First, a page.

Sri Lanka: Journalists attacked during protest coverage

At least eight media workers were beaten and violently assaulted by security forces and police personnel during live coverage of an anti-government protest outside Prime Minister Ranil Wickremesinghe’s residence in Colombo. The International Federation of Journalists (IFJ) and its Sri Lankan affiliates, the Free Media Movement (FMM) and the Sri Lanka Working Journalists Association (SLWJA), condemn the brutal attacks on the journalists and media workers and call for a swift investigation to bring the perpetrators to justice.

Protestors demanding the resignation of Sri Lanka's President Gotabaya Rajapaksa gather inside the compound of Sri Lanka's Presidential Palace in Colombo on July 9, 2022. Credit: AFP

A team of television journalists and crew from Sri Lankan news broadcaster Newsfirst, including Sarasi Pieris, Judin Sinthujan, camera operator Warun Sampath, and Janitha Mendis of Newsfirst Digital, were attacked while broadcasting live during coverage of the anti-government protest at the Prime Minister’s residence at 7:20 PM on July 9.

According to Newsfirst, Mendis had informed the security forces of the live coverage on the outlet’s ‘prime time news bulletin’ before the broadcast.

While live on air, officers assaulted the journalists, with footage showing Commanding Officer of the Police Special Task Force SSP, Romesh Liyanage, giving a signal to troops before the attack.

A team of journalists from Newsfirst, including Kalimuttu Chandran, Imesh Sutherland, Chanuka Weerakoon and Banidu Lokuruge, attempted to rescue their colleagues but were also attacked, with security forces firing tear gas.

Several of the media workers suffered serious injuries and were taken to Colombo National Hospital for treatment.

According to police media spokesman, Senior Superintendent Nihal Thalduwa, Colombo’s Inspector General of Police has ordered an immediate investigation into the attacks against the journalists.

The recent protests are some of the largest anti-government demonstrations since March 2022, with protestors demanding the resignation of President Gotabaya Rajapaksa, citing the leadership’s inability to address Sri Lanka’s economic crisis.

On July 8, the Inspector General of Police announced a police curfew to prevent the protests, however, this was overturned. Police and security forces have been documented to be firing tear gas continuously at peaceful protestors gathering outside the president’s residence. The building has since been breached, forcing the president and his aides to flee.

The Sri Lankan government, media, civil society and public intuitions expressed concerns about the attacks. “Freedom of media is paramount to Democracy in Sri Lanka. The Prime Minister requests both the security forces and the protesters to act with restraint to prevent any violence and ensure the safety of the public," the Prime Minister's office said in a statement.

On July 11, the prime minister’s office confirmed that President Rajapaksa, who has not spoken publicly since the storming of his residence, will resign.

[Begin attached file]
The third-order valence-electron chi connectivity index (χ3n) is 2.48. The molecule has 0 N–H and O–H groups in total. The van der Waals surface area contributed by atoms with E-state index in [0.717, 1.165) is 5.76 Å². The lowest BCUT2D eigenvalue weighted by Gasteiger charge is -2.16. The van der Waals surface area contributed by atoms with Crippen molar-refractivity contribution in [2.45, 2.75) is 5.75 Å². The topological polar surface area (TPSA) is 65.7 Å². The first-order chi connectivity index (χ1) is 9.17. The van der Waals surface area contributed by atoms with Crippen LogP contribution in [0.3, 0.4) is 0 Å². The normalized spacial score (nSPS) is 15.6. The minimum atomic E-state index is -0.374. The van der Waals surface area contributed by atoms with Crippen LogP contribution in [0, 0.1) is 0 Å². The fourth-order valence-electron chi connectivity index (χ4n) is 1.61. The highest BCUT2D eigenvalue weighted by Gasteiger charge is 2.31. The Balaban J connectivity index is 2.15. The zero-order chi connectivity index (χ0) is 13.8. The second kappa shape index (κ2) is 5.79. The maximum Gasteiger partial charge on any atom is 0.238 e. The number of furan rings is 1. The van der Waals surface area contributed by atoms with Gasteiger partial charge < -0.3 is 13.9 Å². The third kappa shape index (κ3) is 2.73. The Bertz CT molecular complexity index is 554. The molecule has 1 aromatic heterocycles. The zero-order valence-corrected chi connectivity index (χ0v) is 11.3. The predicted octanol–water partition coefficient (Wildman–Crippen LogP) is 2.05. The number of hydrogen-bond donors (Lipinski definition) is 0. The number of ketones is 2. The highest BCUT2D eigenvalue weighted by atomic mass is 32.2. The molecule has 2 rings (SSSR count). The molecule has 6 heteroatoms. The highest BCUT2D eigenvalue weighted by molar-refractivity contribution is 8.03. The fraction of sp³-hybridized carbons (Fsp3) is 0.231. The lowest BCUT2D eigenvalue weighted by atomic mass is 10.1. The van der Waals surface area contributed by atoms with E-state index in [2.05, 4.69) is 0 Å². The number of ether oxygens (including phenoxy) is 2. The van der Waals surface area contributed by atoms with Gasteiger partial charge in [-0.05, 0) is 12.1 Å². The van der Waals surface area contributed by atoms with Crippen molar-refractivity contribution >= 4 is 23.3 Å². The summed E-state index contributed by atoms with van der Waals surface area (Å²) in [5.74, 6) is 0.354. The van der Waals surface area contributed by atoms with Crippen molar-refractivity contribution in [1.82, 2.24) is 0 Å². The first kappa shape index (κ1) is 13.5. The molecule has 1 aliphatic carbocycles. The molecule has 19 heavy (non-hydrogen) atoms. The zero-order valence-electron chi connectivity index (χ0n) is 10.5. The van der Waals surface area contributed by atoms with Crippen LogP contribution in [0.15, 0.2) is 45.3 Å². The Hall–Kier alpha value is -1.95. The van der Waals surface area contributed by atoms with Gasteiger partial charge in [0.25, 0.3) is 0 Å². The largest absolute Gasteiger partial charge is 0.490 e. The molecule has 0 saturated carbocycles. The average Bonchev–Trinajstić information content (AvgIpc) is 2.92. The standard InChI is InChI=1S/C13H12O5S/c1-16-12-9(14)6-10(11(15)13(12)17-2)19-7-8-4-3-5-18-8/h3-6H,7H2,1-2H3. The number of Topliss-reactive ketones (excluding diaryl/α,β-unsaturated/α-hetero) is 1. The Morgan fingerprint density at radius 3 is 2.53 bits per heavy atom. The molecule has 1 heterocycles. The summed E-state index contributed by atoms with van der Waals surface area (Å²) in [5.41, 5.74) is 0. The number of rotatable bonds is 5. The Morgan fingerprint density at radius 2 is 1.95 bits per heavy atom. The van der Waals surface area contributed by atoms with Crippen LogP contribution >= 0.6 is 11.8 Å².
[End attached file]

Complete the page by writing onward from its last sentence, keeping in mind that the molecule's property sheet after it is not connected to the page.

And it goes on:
Journalists continue to come under fire amid Sri Lankan protests in 2022. On March 31, several journalists were assaulted and at least six were taken into custody by police personnel while covering a protest in Mirihana, within the Nugegoda suburb of Colombo. 

The FMM said: “The FMM strongly condemns and deplores the violent assaults on four Sri Lanka’s News first Journalists covering a protest in front of Prime Minister Ranil Wickremesinghe’s residence and six journalists who came to rescue them from police personnel from Sri Lanka’s Special Task Force. FMM calls upon the Inspector General of Police, Police Commission and the Human Rights Commission to investigate and bring to justice the perpetrators responsible for these brutal attacks.”

The SLWJA said: “SLWJA believes that this is not only an assault on journalists but also an assault on people’s right to know information. SLWJA, on several occasions, informed the Inspector General of Police regarding various forms of harassment of journalists and our Association strongly believes that journalists continue to be harassed for failing to act in this regard despite calls for action to prevent a recurrence. Once again SLWJA urges the Inspector General of Police to intervene to enforce the law against those who assaulted journalists without taking their ranks into consideration.”

The IFJ said: “The brutal assaults on journalists and media workers during the Sri Lankan protests are a blatant attempt to quash press freedom and freedom of speech. Journalists must be able to report safely and securely, without fear of harassment or violence. The IFJ urges the Sri Lankan authorities to end the intimidation of journalists and the media and bring the perpetrators of these attacks to justice immediately.”

For further information contact IFJ Asia - Pacific on ifj@ifj-asia.org

The IFJ represents more than 600,000 journalists in 140 countries

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